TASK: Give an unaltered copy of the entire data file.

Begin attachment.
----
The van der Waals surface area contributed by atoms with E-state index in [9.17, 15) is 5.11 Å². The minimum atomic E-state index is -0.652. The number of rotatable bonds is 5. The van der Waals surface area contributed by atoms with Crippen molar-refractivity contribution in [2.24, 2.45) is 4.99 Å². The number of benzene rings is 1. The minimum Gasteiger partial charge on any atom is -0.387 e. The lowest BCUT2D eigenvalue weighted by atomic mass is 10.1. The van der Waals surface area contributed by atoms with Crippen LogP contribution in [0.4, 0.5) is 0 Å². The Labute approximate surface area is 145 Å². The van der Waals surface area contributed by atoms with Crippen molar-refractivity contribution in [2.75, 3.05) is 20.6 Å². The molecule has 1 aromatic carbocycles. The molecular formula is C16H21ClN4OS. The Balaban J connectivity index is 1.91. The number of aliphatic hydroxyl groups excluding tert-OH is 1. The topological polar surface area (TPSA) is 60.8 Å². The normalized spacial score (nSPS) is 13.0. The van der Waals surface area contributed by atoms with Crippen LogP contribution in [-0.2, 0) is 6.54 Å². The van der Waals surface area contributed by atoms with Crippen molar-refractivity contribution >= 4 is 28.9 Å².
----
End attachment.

The van der Waals surface area contributed by atoms with E-state index in [9.17, 15) is 5.11 Å². The minimum atomic E-state index is -0.652. The number of rotatable bonds is 5. The van der Waals surface area contributed by atoms with Crippen molar-refractivity contribution in [2.24, 2.45) is 4.99 Å². The number of benzene rings is 1. The minimum Gasteiger partial charge on any atom is -0.387 e. The lowest BCUT2D eigenvalue weighted by atomic mass is 10.1. The van der Waals surface area contributed by atoms with Crippen LogP contribution in [0.4, 0.5) is 0 Å². The Labute approximate surface area is 145 Å². The van der Waals surface area contributed by atoms with Crippen molar-refractivity contribution in [2.75, 3.05) is 20.6 Å². The molecule has 1 aromatic carbocycles. The molecular formula is C16H21ClN4OS. The Balaban J connectivity index is 1.91. The number of aliphatic hydroxyl groups excluding tert-OH is 1. The topological polar surface area (TPSA) is 60.8 Å². The normalized spacial score (nSPS) is 13.0. The van der Waals surface area contributed by atoms with Crippen LogP contribution in [-0.2, 0) is 6.54 Å². The van der Waals surface area contributed by atoms with Crippen molar-refractivity contribution >= 4 is 28.9 Å².